Central to the "Secret Doctrine" is her teaching on root races. Ancient continents, lands, and peoples of Atlantis and Lemuria play pivotal roles in her eschatology as man struggles to evolve into the godlike creature he is destined to become. She taught that the current race of humanity is the Aryan race, the fifth incarnation of man. Her Aryan race is not to be confused with teachings of white supremacists, European in identity, but rather, her concept included the whole of the Indo-Eurasiastic races, including the African peoples.

Her definitive text "Isis Unveiled" was issued in two volumes in September, 1877, selling incredibly well from the outset.

The wide scope of Madame Blavatsky's enormous bulk of written work is best described as unprecedented. She did not learn English until late in life, prompting her work to be criticized harshly over the years for its defects of literary style and clarity. As stated before, she did not pretend that she was revealing some new revelation, but rather, she was merely shining a spotlight upon the great scriptures, whose true meaning had long suffered under veiled glyph and symbol.

Three years after they had organized the Theosophical Society, Madame Blavatsky decided interest in America was waning, so she and Henry Olcott shoved off to India. There they met a Hindu called Swami Dayananda Sarasvati, who subsequently found the Theosophists rather naive and too preoccupied with occult phenomena. But the swami's teachings were absorbed into the Blavatsky scheme, and her own fame in Asia began to grow.

Eventually, the three of them grew to mistrust each other. Olcott went astray and converted to Buddhism, later developing his own healing powers, and writings. The swami was furious with both of them, accusing them of charlatanism, and fought to disassociate his Arya Samaj movement from the Theosophical Society.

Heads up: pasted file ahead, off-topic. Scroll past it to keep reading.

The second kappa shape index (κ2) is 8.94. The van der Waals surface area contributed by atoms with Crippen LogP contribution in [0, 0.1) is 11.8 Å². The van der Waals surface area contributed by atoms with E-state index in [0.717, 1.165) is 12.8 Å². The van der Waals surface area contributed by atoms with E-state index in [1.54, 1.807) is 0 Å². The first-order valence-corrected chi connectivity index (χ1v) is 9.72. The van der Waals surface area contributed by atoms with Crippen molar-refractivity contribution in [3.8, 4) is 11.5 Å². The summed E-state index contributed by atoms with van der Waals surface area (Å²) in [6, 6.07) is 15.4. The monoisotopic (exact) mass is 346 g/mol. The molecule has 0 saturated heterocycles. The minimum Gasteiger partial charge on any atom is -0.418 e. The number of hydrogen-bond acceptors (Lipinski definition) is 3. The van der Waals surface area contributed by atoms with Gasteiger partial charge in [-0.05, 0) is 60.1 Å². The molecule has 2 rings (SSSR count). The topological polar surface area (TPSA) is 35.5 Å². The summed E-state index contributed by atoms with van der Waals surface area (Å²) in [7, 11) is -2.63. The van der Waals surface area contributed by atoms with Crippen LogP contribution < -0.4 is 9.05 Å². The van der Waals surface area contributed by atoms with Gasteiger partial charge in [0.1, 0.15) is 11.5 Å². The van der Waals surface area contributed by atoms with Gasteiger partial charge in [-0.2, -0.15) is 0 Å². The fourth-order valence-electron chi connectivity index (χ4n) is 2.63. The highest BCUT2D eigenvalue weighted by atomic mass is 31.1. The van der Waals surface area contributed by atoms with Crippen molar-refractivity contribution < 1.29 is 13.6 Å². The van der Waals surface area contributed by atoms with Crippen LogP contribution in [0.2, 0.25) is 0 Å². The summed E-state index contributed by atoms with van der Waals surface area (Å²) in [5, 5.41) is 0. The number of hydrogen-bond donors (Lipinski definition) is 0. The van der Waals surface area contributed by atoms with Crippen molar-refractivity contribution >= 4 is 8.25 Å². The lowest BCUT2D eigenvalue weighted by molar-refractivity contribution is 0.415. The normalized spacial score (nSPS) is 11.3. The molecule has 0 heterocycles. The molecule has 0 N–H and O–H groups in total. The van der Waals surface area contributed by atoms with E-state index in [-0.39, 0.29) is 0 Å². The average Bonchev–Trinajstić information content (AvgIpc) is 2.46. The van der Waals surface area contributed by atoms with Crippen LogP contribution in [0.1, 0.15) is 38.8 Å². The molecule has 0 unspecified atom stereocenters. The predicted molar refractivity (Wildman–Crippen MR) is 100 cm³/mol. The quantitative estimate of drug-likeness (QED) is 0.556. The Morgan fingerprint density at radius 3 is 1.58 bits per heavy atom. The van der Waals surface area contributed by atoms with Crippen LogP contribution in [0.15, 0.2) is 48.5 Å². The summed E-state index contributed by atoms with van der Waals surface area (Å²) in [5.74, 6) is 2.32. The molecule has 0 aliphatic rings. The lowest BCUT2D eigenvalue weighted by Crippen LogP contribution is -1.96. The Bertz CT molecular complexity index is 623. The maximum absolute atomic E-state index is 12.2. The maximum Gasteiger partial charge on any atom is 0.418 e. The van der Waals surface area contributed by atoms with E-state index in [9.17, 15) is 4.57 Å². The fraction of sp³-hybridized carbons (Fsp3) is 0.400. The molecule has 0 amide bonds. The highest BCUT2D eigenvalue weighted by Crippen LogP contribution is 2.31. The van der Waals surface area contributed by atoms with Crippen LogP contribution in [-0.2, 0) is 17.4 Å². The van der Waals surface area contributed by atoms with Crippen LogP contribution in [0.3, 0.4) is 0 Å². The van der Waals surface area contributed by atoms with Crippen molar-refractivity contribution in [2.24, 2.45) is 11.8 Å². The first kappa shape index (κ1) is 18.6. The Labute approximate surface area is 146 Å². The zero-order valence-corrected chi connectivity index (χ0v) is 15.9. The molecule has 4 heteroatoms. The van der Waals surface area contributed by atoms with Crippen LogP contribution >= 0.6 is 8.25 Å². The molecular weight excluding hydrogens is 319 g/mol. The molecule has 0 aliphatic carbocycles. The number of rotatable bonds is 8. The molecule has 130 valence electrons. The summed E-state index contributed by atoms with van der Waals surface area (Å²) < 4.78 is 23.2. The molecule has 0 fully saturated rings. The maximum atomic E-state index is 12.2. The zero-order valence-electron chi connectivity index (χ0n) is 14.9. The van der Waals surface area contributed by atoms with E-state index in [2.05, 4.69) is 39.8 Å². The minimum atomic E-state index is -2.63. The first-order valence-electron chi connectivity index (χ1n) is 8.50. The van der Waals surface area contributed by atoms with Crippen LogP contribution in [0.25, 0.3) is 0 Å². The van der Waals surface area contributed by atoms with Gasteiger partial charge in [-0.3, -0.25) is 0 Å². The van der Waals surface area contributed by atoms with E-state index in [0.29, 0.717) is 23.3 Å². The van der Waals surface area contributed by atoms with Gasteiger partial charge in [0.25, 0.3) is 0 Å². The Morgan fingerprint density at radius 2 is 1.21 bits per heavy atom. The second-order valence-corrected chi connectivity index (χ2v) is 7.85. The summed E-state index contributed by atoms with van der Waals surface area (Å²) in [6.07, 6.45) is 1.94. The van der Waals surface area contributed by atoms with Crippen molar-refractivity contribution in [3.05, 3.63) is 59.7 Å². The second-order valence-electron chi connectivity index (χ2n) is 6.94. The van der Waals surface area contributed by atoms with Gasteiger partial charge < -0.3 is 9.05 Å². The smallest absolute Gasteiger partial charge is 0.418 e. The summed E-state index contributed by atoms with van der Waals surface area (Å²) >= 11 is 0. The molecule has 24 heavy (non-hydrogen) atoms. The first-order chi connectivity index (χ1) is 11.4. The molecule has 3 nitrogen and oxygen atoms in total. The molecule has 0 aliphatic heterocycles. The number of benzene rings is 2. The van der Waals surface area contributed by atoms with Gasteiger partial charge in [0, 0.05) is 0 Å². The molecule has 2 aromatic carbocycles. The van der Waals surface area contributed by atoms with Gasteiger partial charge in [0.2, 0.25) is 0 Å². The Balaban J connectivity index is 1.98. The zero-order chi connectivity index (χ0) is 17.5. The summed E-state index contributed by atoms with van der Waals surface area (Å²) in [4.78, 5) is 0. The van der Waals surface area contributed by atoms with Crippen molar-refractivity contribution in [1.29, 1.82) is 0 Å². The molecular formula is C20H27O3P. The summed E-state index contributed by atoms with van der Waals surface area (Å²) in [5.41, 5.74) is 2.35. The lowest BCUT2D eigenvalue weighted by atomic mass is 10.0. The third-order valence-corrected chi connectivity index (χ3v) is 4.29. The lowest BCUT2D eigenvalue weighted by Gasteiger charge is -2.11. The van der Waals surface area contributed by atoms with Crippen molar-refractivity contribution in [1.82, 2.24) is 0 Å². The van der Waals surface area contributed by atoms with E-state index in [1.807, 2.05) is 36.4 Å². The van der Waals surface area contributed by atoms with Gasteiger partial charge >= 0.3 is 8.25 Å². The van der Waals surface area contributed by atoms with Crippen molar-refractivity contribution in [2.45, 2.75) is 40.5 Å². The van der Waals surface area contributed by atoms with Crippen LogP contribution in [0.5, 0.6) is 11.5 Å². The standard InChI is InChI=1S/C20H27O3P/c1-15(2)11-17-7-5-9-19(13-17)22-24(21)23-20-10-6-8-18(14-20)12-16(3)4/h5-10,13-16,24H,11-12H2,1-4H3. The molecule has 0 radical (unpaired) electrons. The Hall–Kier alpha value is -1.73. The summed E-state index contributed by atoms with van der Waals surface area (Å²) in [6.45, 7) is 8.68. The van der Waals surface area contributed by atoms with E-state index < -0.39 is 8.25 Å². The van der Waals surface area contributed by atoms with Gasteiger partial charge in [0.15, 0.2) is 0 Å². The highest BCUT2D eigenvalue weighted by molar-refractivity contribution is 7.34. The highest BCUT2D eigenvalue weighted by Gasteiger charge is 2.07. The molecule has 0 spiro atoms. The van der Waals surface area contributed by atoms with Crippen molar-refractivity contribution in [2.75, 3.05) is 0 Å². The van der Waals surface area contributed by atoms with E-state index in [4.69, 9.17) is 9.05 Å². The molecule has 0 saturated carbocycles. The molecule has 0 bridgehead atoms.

But the ever bombastic first lady of occult affairs continued to launch branches of the Society throughout India and Ceylon. Meanwhile as her powers continued to increase, and her health began to fail, she decided it was time for a trip back to Europe, where she was approached by the Society for Psychical Research of London for permission to investigate her claims.

Mysterious letters from a Mahatma Koot Hoomi were observed floating from the ceiling during her sessions. Initially the research team was persuaded of Madame's powers and were going to report favorably but suspicions of fraud soon were satisfied by accident when a faithful disciple, in his glee, slapped the rear wall of a shrine, popping open the panel which revealed another room.

Phenomena were common in her presence. When a visitor remarked that he had tried spiritualism once, but couldn't even get a rap on the table, she replied, "Raps are the easiest thing to get." Tapping sounds at once began to dance around the room to the visitor's amazement.

Like Crowley, Madame Blavatsky developed a taste for court battle, and threatened to sue some Christian missionaries who had been her staunchest rivals. But after a cat and mouse game of threatened libel suits versus charges of fraud, Blavatsky gave up on that, and spent the next few months traveling back and forth across Europe and India.

The poet W.B. Yeats met her several times and was impressed with her sense of humor. But for all her charm and self-possession, Madame Blavatsky suffered a series of grave illnesses during her last six or seven years of life, her enormous weight affecting her heart and kidneys. And surely a lifetime of tar and nicotine did her lungs no favors. Just shy of sixty, she died on May 8, 1891, undoubtedly a woman of spectacular passion and spit, and one of the most prolific mystic writers of all time.